very extensive damage must occur to the railway line and surrounding property. AT SEA. "Those who remember Easter of 1895 will doubtless fully appreciate the effects of the southerly gale at s>ea. On Thursday night, and throughout the whole of yesterday and this morning, the harbour was covered by a mass of loam, and almost completely obscured from the shore by a dense fog. The signalstation authorities at the Heads declare that the sea running at the entrance to the harbour this morning was heavier even than during the famous storm of two years ago, and eclipsed anything of the sort they have witnessed in that vicinity for many years. The waves were breaking right across and throwing their spray high above the cliffs. The gale has completely upset all shipping arrangements, and the plans of the Union Steam Ship Company to suit the convenience of its Easter patrons have to a great extent been prevented from execution. The discomfort of those travelling in such weather may well be imagined. The looks of those who lauded by the Talune from the South this morning spoke more eloquently than words. So far no serious danarer has occurred to the shipping, as mariners would doubtless seek shelter from the gale along the coast. TheTutauekai and Takapunagotout all right on Thursday night, . but both steamers had a lively tossing up before they were clear of the head sea. The Rotomahana for South, Anglian for Napier, and Hesketh for Weslport also left port on the same evening, but were unsuccessful in clearing the Heads, and the erstwhile greyhound of the Union Company's fleet, as well as the other vessels, found it necessary to anchor iv ~\Yorser Bay until the storm moderated. The Rotomahana remained there until 7 o'clock yesterday morning, when Captain Gibb determined to have another try to reach Lyttelton. The steamer, however, must have made only slow progress, as when Captain Phillips, of the Taluue, came up to her at 10.40 a.m., the Rotoiuahaua, was then only about 10 mile* south of the Heads. The officers of the Talune saw the Rotomahana again about 6 p.m., and the Southern boat was still making a brave j but not altogether successful effort to steam against the gale. It is likely that the Rotomahana would make for Cape Campbell, and remain there until the wind and sea moderated. This morning the Anglian 'and Hesketh were still in Worser 13a}', aud from present appearances it is unlikely that Captains Hood and Black will make a start until the gale eases down. The Anglian has a large number of passengers on board, and their chagrin at being detained for so m»ny hours is naturally great. She returned to port this afternoon, to enable Captain Hood to ascertain the state of the weather up north, on which point,- however, no information is available. It was also found necessary to take in an extra supply of fresh provisions. 'Ihe steamer will sail as soon as the weather moderates. On Thursday afternoon the Aorere left the wharf with the idea of making Patea, but three hours later she returned to port, Captain Tinney being perfectly satisfied that his steamer was hardly powerful enough to contend with the raging elements. The Ohau from Lyttelton and the Wak,atu from Kaikoura both had pretty lively experiences on their trips, but reached Wellington on Thursday afternoon in time to escape the worst effects of the gale. Natutally the small steamers in port have to suffer a period of detention, and from present indications there is every probability pf the coasting small fry remaining in harbour for a day or two until the gale blows over. It is impossible to glean any information as to the movements of vessels on the coast of this Island, as all communication is interrupted, the wires being down. The Mahinapua was to have left New Ply- ! mouth at noon yesterday, but supposing this lo be the case, the odds ar6 decidedly against the steamer reaching port to-day. It is unlikely ' that Captain Robertson would make any attempt to round the Cape until the weather slackened off considerably. The Herald, 92 hours from Westport the Charles Edward, 58 hours from Nelson , the Manaroa, 53 hours from Havelock ; the Omapere, 31 hours from Westport ; and the Tyser carrier Hawkes Bay, 46 hours from Wanganui, all bound to Wellington, have so far not put in an appearance, nor are they likely to until the storm abates. The Charles Edward was to have been utilised for a four days' oruise to the Marlborough Sounds;- while the Manaroa was announced' to leave for Picton this evening on ai{ excursion, and with the officials of the Championship Regatta. It is certain that the private party who intended spending their holidays in the Charles Edward will nave to sacrifice the venture. There is a probability— a slight one— of the Manaroa reaching Wellington this evening. A «nsation was caused in town yesterday by a report that the intercolonial- liner Talune, Captain Phillips, which left Lyttelton at 11 p.m. on /Thursday, had gone down off Kaikoura. What reason there was for publishing so startling a report without proper foundation it is difficult to surmise. Some of the stories afloat were of a bloodcurdling nature, but fortunately thej r are proved unfounded. Captain Phillips, of the Talune, is one of the most skilful aud experienced commanders in the U.S.S. Company's fleet, and has an able lieutenant in Mr Wald. They brought the vessel through without mishap. Mr. W. A. Kenned3 r , local manager of the Union Company, and Mr. J. Holliday, chief clerk, had many anxious enquiries to answer yesterday, and both the»e gentlemen courteously took all the necessary steps to reassure anxious friends. At 9.30 o'clock this morning the big steamer 'was in sight, ajid a large crowd assembled on the wharf to witness her arrival. The' steamer left Lyttelton at 11 p.m. on Thursday night, and had very fine weather until nearing the Kaikouras. At -that period it came on to blow with hurricane fojjce, and a nasty sea. quickly got up. The steamer was about five miles off the Heads at 11.20 a.m. yesterday, but Capt. Phillips having run his distance, and it being impossible to see 500 yds ahead, he determined to put the ship's head to the southward and keep clear of all danger. At 12.30 this morning Captain Phillips turned the steamer's head for Wellington, but on again approaching the Heads found the fog' as thick ai ever. At 2.30 a.m. the cautious skipper, finding it was impossible to get a glimpse of the land or lights, for the second tira« turned the steamer's head to the southward. Ultimately it cleared up sufficiently to pick up the entrance, and shortly after 10 o'clock she was snugly berthed at the Queen's Wharf. Cnpt. Phillips and his officers state that it was the worst weather they have ever experienced in Cook Strait. The passengers speak in! the highest praise of the seamanship of Captain Phillips and his oflicers and men on the trip. Thero were 300 people on board the Talune. Captain- Phillips states that the sea is not so bad as yesterday morning, but is still running very high. Mr. W. 11. Blacklock, Traffic Manager of the Union Company, was a passenger by the Talune, and is perfectly satisfied as to the roughness of the trip. Shortly before 2 o'clock this afternoon the Union Steam Ship Company received a telegram from Cape Campbell stating that the Rotomahana was running there for shelter. A later telegram from tho same place states thai at 2 o'clock tbiV afternoon the Rotomahana was runnin" for Port Underwood, thero being (*- ...uch sea for her to anchor-at Llic Capr We were inf< ned ] io signalmen at the Heads this .<t£ that the swi and l Yfiad / tad iliglii' ,~*A iv force.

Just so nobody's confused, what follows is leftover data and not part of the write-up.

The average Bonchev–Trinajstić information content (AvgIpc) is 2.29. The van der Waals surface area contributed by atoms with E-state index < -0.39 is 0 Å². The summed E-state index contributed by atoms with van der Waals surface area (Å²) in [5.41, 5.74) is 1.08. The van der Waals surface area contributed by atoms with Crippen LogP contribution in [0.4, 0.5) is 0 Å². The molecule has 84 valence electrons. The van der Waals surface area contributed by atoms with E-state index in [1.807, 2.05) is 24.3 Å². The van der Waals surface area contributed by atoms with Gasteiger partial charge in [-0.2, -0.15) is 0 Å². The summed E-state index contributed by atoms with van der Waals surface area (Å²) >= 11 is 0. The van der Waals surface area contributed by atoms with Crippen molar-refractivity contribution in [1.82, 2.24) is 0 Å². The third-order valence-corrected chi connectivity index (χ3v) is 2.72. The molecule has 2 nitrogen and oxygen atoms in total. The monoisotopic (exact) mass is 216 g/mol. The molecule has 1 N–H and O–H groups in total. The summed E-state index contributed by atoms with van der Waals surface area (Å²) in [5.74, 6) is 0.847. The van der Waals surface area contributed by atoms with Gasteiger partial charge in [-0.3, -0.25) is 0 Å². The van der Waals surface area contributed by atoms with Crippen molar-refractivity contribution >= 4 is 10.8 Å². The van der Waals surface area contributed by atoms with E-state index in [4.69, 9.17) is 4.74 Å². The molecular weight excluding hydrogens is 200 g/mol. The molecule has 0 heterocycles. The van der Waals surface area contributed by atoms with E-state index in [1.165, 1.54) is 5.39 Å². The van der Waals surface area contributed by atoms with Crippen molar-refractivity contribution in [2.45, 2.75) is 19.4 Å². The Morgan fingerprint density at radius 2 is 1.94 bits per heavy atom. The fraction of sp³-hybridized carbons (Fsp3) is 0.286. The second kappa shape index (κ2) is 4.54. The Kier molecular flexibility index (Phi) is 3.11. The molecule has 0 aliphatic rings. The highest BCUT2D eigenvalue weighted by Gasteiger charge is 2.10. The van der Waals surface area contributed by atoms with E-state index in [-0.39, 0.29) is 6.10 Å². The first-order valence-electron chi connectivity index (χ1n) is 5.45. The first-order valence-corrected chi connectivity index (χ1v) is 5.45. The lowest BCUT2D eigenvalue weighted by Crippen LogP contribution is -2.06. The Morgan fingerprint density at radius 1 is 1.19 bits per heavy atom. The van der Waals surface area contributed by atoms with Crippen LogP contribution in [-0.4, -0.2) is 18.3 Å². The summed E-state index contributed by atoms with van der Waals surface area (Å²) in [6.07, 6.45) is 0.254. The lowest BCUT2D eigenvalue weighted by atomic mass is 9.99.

THE TELEGBAPH LINES. Extensive damage has be'en done to the telegraph lines. The line north of Otaki is down, but there is communication with Palmerston by the wire which branches off at Olaki. "Tho lines to Napier, the Wairarapa, Taranaki, Auckland and Wanganui, are aUo down, but urgent messages are being sent to the last named place, 03' cable via Wakapuaka. There is only one wire left between Blenboim and Christchurch, and only urgent telegrams can be sent to the South. The line between Wellington ''and the Upper Hutt is also interrupted. AMONG THE YACHTS. The yacht Jennie Reid, belonging to Mr. John Black, broke away from her moorings at Thorndon last night, and beached herself close to the old baths. A hole has been knocked in her side, and she has also sustained other damage. The Waiwetu, which is owned by Mr. J. P. Maxwell, parted her moorings off the Thorndon Yacht Shed about the same time, and dritted on to a sandy patch at Kainarra, but escaped damage. Mr N. Anderson's j'acht Siren, which was also anchored at Thorndon, filled during the night and sank, only the upper part of her masts being now visible. Several smaller yachts in various parts of the Harbour also sank at their moorings during the height of the storm. THE UNION COMPANY'S AEBANGEMENTS. The local office has been compelled to draw up fresh plans for the time-table running of its steamers, but the officials do not guarantee any certainty as to its fulfilments owing to the state of the weather. At noon there was no sign of the Penguin at Picton from Nelson, and the weather is described as very dirty and thick in that quarter. Her Lyttelton trip announced for to-day has been abandoned, and, whether required or not for the Picton trip on Mondaj% she will sail at midnight on that day for Lyttelton. At 10 a.m. on Monday the Omapere is to sail for Lyttelton, while the departure of the Mahinapua has been put off until V a.m. the same day, when she proceeds direct to Nelson. Passengers by the Mawhera are notified that her departure has been postponed until 4 a.m. on Sunday. The local office wish particularly to draw the attention of intending passengers to these and other alterations as set out in the time-table. The Union Co. has just received new» that the Penguin has arrived at Picton from Nelson, and is to sail at midnight for Welhugton. She reports the Taupo and Omapere at anchor in Waitui Bay, the Janet Nicol, Rosamond, Hawkes Bay, and Charles Edward at anchor under Long Island, and a red-funnel steamer in Port Gore. The Penguin's officers report a heavy gale and thick weather. * OTHEE STEAMEES. The steamers Waihi, Aorere, Wakatu, Opawa, and Ohau will not leave Wellington before to-morrow.

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Bibliographic details

THE WEATHER., Evening Post, Volume LIII, Issue 90, 17 April 1897

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2,812

THE WEATHER. Evening Post, Volume LIII, Issue 90, 17 April 1897